looks ... and a few other reasons she wasn’t about to admit. Freed from the kitchen cupboard and its guardians, the cauldron had also been chomping at the bit – or whatever cauldrons do when they want a piece of the action. Her mother had blamed the putrid smell coming from her room on her, when it was actually the cauldron throwing a stink under the bed. She’d been tempted to try a hex right there and then, but the library book had warned the reader that a hex in haste is worse than a spell at speed.

  Ceri turned to check that the door was still closed and then extracted a glossy sheet of paper out of a plastic bag. She glanced at it briefly before pressing her right thumb against the face in the photo and muttering two words under her breath. She passed it to Bronwen and Dilys who repeated her actions.

  “Are you sure this’ll work?” Bronwen said, ever the doubting Thomas, as she handed back the photo. “After all, they didn’t have inkjet printers in your gran’s day.”

  Ceri had already considered this. The hex might carry more force if the colours leaked from the photo into the cauldron. And there were still the other items in the bag. She carefully placed the photo on the bottom of the vessel. With her smartphone confiscated, she’d had to dig out an old digital camera to take the shot from the TV screen and the end result was a bit fuzzy. Dai looked far too pleased with himself. Was that because the Queen had called him ‘Sir David’? Of course they were proud that someone from Pontypridd had been knighted, but getting engaged to an English girl with a Welsh surname really took the mickey. And if he was using witchery ... well, that could be dangerous. More pertinently, they were jealous of what he’d been up to and wanted to know how he did it. Ceri reached into the bag again and withdrew two items. She put one of them to her nose.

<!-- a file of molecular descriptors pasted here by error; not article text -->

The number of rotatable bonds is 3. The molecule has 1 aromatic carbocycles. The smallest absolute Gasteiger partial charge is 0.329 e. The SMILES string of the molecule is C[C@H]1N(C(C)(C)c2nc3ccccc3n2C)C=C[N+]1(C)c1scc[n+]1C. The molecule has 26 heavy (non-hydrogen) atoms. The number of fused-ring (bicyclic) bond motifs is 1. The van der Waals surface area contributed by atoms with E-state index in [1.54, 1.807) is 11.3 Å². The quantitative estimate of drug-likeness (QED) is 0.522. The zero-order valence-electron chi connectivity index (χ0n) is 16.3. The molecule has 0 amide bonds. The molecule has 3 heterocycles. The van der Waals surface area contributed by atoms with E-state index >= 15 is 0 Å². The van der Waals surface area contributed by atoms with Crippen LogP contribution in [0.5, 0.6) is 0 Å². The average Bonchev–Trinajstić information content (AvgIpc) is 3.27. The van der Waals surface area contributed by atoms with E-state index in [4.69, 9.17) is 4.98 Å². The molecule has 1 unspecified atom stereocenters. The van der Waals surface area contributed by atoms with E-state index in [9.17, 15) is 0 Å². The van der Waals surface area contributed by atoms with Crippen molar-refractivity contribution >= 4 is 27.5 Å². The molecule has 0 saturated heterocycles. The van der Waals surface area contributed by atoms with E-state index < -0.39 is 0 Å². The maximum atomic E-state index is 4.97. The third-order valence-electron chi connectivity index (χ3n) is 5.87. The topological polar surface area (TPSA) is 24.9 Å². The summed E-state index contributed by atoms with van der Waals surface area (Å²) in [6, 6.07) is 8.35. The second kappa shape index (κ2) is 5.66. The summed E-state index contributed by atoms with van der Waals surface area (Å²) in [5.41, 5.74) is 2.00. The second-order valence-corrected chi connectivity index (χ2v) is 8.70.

“What does it smell of, then, Ceri?” Bronwen said, wrinkling her nose. “Did he use that horrible Brylcream stuff my dad gets from Bryn the barber?”